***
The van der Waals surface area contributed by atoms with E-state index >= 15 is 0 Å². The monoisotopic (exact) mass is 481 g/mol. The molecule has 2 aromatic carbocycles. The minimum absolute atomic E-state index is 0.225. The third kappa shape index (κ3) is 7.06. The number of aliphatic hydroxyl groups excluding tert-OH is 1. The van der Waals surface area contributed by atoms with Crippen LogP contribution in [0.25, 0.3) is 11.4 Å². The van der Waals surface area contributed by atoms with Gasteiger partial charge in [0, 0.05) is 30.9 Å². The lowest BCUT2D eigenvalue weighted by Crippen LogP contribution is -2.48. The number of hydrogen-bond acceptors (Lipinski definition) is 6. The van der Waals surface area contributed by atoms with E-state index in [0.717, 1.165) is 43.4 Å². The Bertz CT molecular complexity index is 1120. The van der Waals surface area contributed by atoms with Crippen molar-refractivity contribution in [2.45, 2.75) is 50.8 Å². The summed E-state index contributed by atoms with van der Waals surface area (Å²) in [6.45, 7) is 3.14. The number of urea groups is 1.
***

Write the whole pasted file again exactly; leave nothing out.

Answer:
The van der Waals surface area contributed by atoms with E-state index >= 15 is 0 Å². The monoisotopic (exact) mass is 481 g/mol. The molecule has 2 aromatic carbocycles. The minimum absolute atomic E-state index is 0.225. The third kappa shape index (κ3) is 7.06. The number of aliphatic hydroxyl groups excluding tert-OH is 1. The van der Waals surface area contributed by atoms with Crippen LogP contribution in [0.25, 0.3) is 11.4 Å². The van der Waals surface area contributed by atoms with Gasteiger partial charge in [0, 0.05) is 30.9 Å². The lowest BCUT2D eigenvalue weighted by Crippen LogP contribution is -2.48. The number of hydrogen-bond acceptors (Lipinski definition) is 6. The van der Waals surface area contributed by atoms with E-state index in [0.717, 1.165) is 43.4 Å². The Bertz CT molecular complexity index is 1120. The van der Waals surface area contributed by atoms with Crippen molar-refractivity contribution in [2.45, 2.75) is 50.8 Å². The summed E-state index contributed by atoms with van der Waals surface area (Å²) in [6.45, 7) is 3.14. The number of urea groups is 1.